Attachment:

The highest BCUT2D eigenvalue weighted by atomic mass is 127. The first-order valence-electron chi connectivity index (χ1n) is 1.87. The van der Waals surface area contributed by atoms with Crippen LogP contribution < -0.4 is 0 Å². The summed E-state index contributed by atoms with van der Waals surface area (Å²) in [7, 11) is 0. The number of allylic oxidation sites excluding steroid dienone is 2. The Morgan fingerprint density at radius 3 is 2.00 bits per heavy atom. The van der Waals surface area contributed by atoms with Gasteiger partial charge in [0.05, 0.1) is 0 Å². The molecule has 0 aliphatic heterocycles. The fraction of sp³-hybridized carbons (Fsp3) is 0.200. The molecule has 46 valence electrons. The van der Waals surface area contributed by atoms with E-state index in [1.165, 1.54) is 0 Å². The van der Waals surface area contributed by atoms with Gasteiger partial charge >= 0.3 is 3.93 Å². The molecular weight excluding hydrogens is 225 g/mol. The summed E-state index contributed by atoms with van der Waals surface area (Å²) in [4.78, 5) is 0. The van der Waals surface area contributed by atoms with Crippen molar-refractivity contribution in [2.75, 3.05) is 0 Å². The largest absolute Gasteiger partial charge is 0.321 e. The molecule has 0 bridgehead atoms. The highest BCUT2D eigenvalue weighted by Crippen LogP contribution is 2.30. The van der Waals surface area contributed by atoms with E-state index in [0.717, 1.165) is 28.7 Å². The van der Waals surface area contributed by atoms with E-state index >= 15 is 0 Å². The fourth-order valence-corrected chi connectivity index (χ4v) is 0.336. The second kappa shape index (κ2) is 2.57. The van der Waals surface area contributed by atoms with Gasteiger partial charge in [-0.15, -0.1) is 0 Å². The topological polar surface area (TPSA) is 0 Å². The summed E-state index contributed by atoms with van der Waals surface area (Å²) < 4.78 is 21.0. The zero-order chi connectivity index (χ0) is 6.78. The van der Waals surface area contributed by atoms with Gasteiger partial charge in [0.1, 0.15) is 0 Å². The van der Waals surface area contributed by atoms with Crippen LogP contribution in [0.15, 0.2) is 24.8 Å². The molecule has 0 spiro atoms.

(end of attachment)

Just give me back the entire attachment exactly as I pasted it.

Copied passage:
The highest BCUT2D eigenvalue weighted by atomic mass is 127. The first-order valence-electron chi connectivity index (χ1n) is 1.87. The van der Waals surface area contributed by atoms with Crippen LogP contribution < -0.4 is 0 Å². The summed E-state index contributed by atoms with van der Waals surface area (Å²) in [7, 11) is 0. The number of allylic oxidation sites excluding steroid dienone is 2. The Morgan fingerprint density at radius 3 is 2.00 bits per heavy atom. The van der Waals surface area contributed by atoms with Gasteiger partial charge in [0.05, 0.1) is 0 Å². The molecule has 0 aliphatic heterocycles. The fraction of sp³-hybridized carbons (Fsp3) is 0.200. The molecule has 46 valence electrons. The van der Waals surface area contributed by atoms with E-state index in [1.165, 1.54) is 0 Å². The van der Waals surface area contributed by atoms with Gasteiger partial charge >= 0.3 is 3.93 Å². The molecular weight excluding hydrogens is 225 g/mol. The summed E-state index contributed by atoms with van der Waals surface area (Å²) in [4.78, 5) is 0. The van der Waals surface area contributed by atoms with Crippen molar-refractivity contribution in [2.75, 3.05) is 0 Å². The largest absolute Gasteiger partial charge is 0.321 e. The molecule has 0 bridgehead atoms. The highest BCUT2D eigenvalue weighted by Crippen LogP contribution is 2.30. The van der Waals surface area contributed by atoms with E-state index in [0.717, 1.165) is 28.7 Å². The van der Waals surface area contributed by atoms with E-state index >= 15 is 0 Å². The fourth-order valence-corrected chi connectivity index (χ4v) is 0.336. The second kappa shape index (κ2) is 2.57. The van der Waals surface area contributed by atoms with Gasteiger partial charge in [-0.15, -0.1) is 0 Å². The topological polar surface area (TPSA) is 0 Å². The summed E-state index contributed by atoms with van der Waals surface area (Å²) < 4.78 is 21.0. The zero-order chi connectivity index (χ0) is 6.78. The van der Waals surface area contributed by atoms with Gasteiger partial charge in [0.1, 0.15) is 0 Å². The van der Waals surface area contributed by atoms with Crippen LogP contribution in [0.15, 0.2) is 24.8 Å². The molecule has 0 spiro atoms.